Go on and ask me anything – What do you need to know?
I’m not holding on to anything I’m not willing to let go of to be free.
I feel as though I’m emerging to new life in a very profound way. About a month ago, I was approached to share my testimony with the group of teenage girls and their moms, who I hang out with a few times a week. Since that time, I’ve been processing through what my story looks like, which is something that I haven’t taken the time to do in a few years – at least not in any great depth.
Perhaps the greatest surprise has been a fixation on my battle with depression over the past 13 years. As some are aware, I have been in the midst of a major depressive episode since last August. It has been my third major battle with the disease. In my reflection, I’ve noticed patterns and triggers, and I’ve discovered a general sense of finally being able to understand what has happened off and on for more than a decade.
I’ve had several amazing conversations with my husband, who has been gracious and seeking to understand – perhaps all the more, as I have been more open than I have been in the past (as I begin to understand it more myself). I had the realization while eating lunch with one of my best friends today that I had never been candid about this particular area of my past with her – not necessarily because it wasn’t important, but because I didn’t feel it was necessary as it encompasses so much of my everyday life that I often can’t separate it out.
And, in the midst of all of the processing I’ve been doing, I’ve realized that depression isn’t highly addressed in Christian circles.
In looking back, I realize that I felt strange being a kid from a believing household and being constantly both down and lacking in joy. It never seemed right to talk about it. Until I was well into college, I didn’t know that my mom had struggled with depression herself.
It just isn’t talked about, which is why I’ve felt that it’s been laid on my heart to focus on when I share Friday night. The society that we live in steals our joy – and we must fight for it.
I’ve got to ask you something – But please don’t be afraid.
There’s a promise here that’s heavier
than your answer might weigh: It’s me.
There’s a beauty in resting in Christ’s assurance of forgiveness and love, even when dealing with the heavy things. As believers, we should never be afraid of condemnation.
And, yet, as believers, we can so easily condemn others for what they share.
The result is that we each hide ourselves away and keep ourselves from true fellowship. The isolation we feel simply compounds until we feel entirely alone and without hope.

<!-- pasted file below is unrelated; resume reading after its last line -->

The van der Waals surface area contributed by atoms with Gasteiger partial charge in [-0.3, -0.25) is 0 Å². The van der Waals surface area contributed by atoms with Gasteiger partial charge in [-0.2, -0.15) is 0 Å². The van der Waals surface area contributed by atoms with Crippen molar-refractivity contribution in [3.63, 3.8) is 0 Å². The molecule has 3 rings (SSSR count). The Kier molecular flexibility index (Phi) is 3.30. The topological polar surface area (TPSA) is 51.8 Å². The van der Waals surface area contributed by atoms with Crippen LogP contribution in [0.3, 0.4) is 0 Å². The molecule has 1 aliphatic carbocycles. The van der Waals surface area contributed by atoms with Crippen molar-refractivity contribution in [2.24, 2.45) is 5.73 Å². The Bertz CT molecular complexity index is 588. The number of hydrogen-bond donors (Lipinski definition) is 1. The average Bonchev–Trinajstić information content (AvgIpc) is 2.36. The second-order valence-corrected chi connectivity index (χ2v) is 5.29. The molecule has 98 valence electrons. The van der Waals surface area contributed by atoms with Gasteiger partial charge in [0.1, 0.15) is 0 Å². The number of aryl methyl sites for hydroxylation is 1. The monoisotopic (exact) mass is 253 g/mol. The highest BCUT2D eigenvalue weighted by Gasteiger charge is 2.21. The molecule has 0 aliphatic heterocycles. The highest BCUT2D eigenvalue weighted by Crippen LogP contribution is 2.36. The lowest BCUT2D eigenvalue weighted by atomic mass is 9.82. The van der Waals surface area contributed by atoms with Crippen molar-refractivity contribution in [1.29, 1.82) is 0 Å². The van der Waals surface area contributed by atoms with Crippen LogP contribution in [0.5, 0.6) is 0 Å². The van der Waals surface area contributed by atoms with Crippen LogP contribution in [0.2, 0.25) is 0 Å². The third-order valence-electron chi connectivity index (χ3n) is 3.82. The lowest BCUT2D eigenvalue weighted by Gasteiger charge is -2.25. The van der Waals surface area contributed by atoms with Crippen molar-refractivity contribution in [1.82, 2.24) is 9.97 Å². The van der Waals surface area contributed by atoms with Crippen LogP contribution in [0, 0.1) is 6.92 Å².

As humans, we fail every day. But we must be faithful to those of the household of God (and of those who are not!) – to love and forgive, because that is what has been offered to us.
It’s a sweet, sweet thing –
Standing here with you and nothing to hide:
Light shining down to our very insides, sharing our secrets,
bearing our souls, helping each other come clean.
Secrets and cyphers – There’s no good way to hide.
There’s redemption in confession and freedom in the light.
I’m not afraid.
How sweet it is to belong to the household of faith. How beautiful to be able to stand before my husband and know that there is nothing between us that is hidden, no matter how much it may hurt to have it out in the open. There’s a wonderful freedom in having those things that reside in darkness being brought into the light of the grace and forgiveness and love of the Gospel of Christ.
I feel as though I might be discovering that freedom for the first time – hence, this odd little emergence I’ve been experiencing.
There’s a “different kind of happy” that I’m learning to embrace. I don’t have to dwell on what has come before, nor on what I’ve lost.
God has been faithful to me and, for the first time, I think I’m realizing that the God I am coming to know here will always be the God that has claimed my heart and life – nothing can change that or take that away from me.
When death comes, I want to be like my grandmother, who crossed that threshold and was not surprised at Who she found on the other side.
He is always mine. That means now and that means then.
And that means before the beginning of the world, I was His.
What a glorious thing to celebrate at this time of year – The promise of continuation when life on this round, ruddy rock has expired. Praise God!
[[words from “Different Kinds of Happy” by Sara Groves]]